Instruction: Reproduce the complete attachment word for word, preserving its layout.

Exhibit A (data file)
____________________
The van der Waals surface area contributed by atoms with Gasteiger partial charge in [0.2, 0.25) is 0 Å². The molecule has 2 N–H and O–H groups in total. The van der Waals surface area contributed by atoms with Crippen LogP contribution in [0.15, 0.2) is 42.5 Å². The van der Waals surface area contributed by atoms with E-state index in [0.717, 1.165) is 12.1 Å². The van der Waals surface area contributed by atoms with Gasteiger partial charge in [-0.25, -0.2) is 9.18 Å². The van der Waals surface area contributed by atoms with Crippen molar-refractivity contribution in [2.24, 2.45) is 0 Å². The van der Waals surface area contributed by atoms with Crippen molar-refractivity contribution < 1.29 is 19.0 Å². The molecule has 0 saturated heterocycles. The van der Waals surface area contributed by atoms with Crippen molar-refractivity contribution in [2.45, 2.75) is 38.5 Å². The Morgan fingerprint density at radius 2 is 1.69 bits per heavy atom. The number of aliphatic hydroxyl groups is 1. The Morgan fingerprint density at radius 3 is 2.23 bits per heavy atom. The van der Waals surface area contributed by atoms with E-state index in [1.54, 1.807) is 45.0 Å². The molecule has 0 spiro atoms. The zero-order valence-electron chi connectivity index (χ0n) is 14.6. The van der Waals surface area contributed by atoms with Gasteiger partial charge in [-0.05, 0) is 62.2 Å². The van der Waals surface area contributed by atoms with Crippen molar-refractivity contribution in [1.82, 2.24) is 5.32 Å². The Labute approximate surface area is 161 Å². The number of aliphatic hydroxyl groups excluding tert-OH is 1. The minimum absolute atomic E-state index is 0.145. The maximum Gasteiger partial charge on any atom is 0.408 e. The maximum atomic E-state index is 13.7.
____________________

The van der Waals surface area contributed by atoms with Gasteiger partial charge in [0.2, 0.25) is 0 Å². The molecule has 2 N–H and O–H groups in total. The van der Waals surface area contributed by atoms with Crippen LogP contribution in [0.15, 0.2) is 42.5 Å². The van der Waals surface area contributed by atoms with E-state index in [0.717, 1.165) is 12.1 Å². The van der Waals surface area contributed by atoms with Gasteiger partial charge in [-0.25, -0.2) is 9.18 Å². The van der Waals surface area contributed by atoms with Crippen molar-refractivity contribution in [2.24, 2.45) is 0 Å². The van der Waals surface area contributed by atoms with Crippen molar-refractivity contribution < 1.29 is 19.0 Å². The molecule has 0 saturated heterocycles. The van der Waals surface area contributed by atoms with Crippen molar-refractivity contribution in [2.45, 2.75) is 38.5 Å². The Morgan fingerprint density at radius 2 is 1.69 bits per heavy atom. The number of aliphatic hydroxyl groups is 1. The Morgan fingerprint density at radius 3 is 2.23 bits per heavy atom. The van der Waals surface area contributed by atoms with E-state index in [1.54, 1.807) is 45.0 Å². The molecule has 0 spiro atoms. The zero-order valence-electron chi connectivity index (χ0n) is 14.6. The van der Waals surface area contributed by atoms with Gasteiger partial charge in [-0.05, 0) is 62.2 Å². The van der Waals surface area contributed by atoms with Crippen molar-refractivity contribution in [1.82, 2.24) is 5.32 Å². The Labute approximate surface area is 161 Å². The number of aliphatic hydroxyl groups excluding tert-OH is 1. The minimum absolute atomic E-state index is 0.145. The maximum Gasteiger partial charge on any atom is 0.408 e. The maximum atomic E-state index is 13.7.